Change-Maker Profile: Susan Wagle

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After reports of harassment surfaced in the Kansas Legislature, State Senator Susan Wagle reached out to the Women’s Foundation to evaluate their policies and make recommendations to improve the culture and combat sexual harassment in the Kansas Capitol.   

Senator Wagle, who was elected President of the Kansas Senate in 2013, talked to us about her experience in public office, the challenges she’s faced, and the leader who inspires her the most.

What made you decide to get involved in public service?

I first ran for public office when the Kansas Legislature changed the way they assessed property which resulted in Kansas taxes nearly doubling on a residency and tripling on commercial property. At the time, I was a small business owner with my husband Tom, and the increase in property taxes hurt us as a family and as business owners. I knew things were going down the wrong path in Topeka, so I thought the only way to make a change was to run for the Kansas House of Representatives.

What’s the biggest challenge or setback you’ve faced?

By far, the biggest challenge I’ve faced is a cancer diagnosis. Not only was I diagnosed with cancer during my service in the Legislature, three of my children have battled cancer as well. There is nothing more important to me than family, and helping my youngest son battle childhood leukemia and a relapse while also serving in a citizen legislature required flexibility from colleagues and every family member was engaged in the healing and treatment process. The only way I was able to get through those difficult times was with the support of family and prayer.

What is your advice to others, especially women, who want to get involved in public service?

My advice to those who want to get involved in public service is, do it. If you see something that you believe needs to be changed, then who better than yourself to make that change. We need strong, passionate, and dedicated people in public office. There are always a million excuses not to do something, but all you need is one good reason why. Being able to get up every day and fight for what I believe in has been one of the greatest blessings in my life and I hope any woman or man who has something to fight for, takes that chance.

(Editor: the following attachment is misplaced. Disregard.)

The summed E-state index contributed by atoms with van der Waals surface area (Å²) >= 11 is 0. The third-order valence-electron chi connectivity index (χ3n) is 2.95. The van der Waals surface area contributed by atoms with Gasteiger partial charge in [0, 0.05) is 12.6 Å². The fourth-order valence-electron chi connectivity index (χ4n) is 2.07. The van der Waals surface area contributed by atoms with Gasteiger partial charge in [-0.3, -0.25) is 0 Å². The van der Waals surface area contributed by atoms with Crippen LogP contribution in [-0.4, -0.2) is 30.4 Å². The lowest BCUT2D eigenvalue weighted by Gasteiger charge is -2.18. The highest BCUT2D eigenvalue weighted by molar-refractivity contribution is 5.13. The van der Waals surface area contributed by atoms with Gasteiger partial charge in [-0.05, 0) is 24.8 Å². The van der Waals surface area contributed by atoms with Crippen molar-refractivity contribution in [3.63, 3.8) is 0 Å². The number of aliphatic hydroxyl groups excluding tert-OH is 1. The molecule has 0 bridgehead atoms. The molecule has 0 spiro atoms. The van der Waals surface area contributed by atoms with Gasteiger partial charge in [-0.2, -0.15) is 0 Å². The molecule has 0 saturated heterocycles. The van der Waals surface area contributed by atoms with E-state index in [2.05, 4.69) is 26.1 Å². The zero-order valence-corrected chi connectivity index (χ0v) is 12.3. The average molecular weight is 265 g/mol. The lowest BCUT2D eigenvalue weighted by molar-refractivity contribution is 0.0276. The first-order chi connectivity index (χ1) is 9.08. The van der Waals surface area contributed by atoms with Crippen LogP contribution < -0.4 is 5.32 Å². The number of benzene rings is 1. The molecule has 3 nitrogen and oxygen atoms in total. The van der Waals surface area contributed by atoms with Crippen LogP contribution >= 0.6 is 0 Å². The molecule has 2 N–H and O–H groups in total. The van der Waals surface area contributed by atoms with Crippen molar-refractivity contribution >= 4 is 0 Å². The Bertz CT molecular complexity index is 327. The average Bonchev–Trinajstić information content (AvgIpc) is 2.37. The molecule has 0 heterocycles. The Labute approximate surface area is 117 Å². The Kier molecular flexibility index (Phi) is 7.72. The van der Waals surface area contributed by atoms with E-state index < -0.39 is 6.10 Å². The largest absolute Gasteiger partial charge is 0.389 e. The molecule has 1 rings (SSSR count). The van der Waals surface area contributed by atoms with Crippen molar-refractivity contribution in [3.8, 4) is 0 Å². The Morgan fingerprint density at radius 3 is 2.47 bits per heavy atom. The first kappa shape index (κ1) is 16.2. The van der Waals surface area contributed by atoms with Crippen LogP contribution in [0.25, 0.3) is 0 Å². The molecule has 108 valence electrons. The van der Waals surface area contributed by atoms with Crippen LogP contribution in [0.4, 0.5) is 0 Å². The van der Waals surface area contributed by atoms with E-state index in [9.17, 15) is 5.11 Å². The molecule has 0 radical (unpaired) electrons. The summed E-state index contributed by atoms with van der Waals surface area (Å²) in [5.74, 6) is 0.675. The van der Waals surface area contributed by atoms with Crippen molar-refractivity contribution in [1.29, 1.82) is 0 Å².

Is there anything that has surprised you about public service?

I’m not sure if there is anything that has truly surprised me, but I would have to say the thing that amazes me the most is the variety of people you meet in this career. In public service you meet people from all different walks of life and you learn how decisions made or legislation truly impacts their everyday lives. I first came to Topeka to fight back against high taxes and increased regulations, but now I work to make Kansas a great state for every man, woman, and child. I have met so many amazing people throughout my time in the Legislature, and I hope to make our state a place that they are proud of, where opportunity grows, and families thrive.

What’s your favorite thing about serving in your role?

My favorite thing about serving in my role is the ability to work not only for my constituents but for all Kansans. I have loved raising my family in Kansas and I want to make sure that it is a great place for all our families and future generations.

How has your background shaped the way you serve your constituents?

I am a mother of seven, grandmother to 14 with one on the way, I am a small business owner with my husband, and a former teacher. I understand the struggles and the priorities we have as Kansans. I know first hand how we need to make Kansas an affordable and great place to raise a family or start a business. I know how important it is to have first-class public schools and jobs when students graduate. I ran for office to make Kansas a place where my sons and daughters would want to stay and raise a family. I believe that my background as a parent, business owner, educator, and taxpayer allow me to relate to each and every one of my constituents. I serve in my role to ensure that Kansas is constantly growing, thriving, and improving.

Have you had a mentor, or someone who inspired you?

I have had numerous mentors throughout my career in public service. If I had to choose one person who has inspired me the most, I would say Margaret Thatcher. I have always admired the Iron Lady and believe she is a wonderful role model for women in government. She was unwavering in her convictions during a time where it was rare for women to be in the workforce let alone leading a country. In 2006, I had the great honor to travel to England and present Lady Thatcher with the International Pioneer Award. No matter what your political beliefs are, Lady Thatcher is the epitome of female leadership. She broke through numerous glass ceilings and never lost sight of who she was, and that is why she will forever be the most inspiring leader in my eyes.  

Is there anything else you’d like to add?

As a woman, running for public office can be an extremely daunting task. We have so much to balance whether it be family, children, work, homelife, or whatever it may be, putting yourself out there can be very frightening. While it is no easy job, it is one of the most rewarding things I have done in my lifetime after raising my children. If you have a passion or a reason to run for office, don’t let anything get in your way. One thing I have learned in my 28 years in office is that hard work and dedication goes a long way.

About Change Maker Profiles:

Our Change-Maker Profiles feature elected officials, civic leaders, and everyday citizens who are working for change in Missouri and Kansas. They do not represent endorsements for candidates for political office or their public policy positions.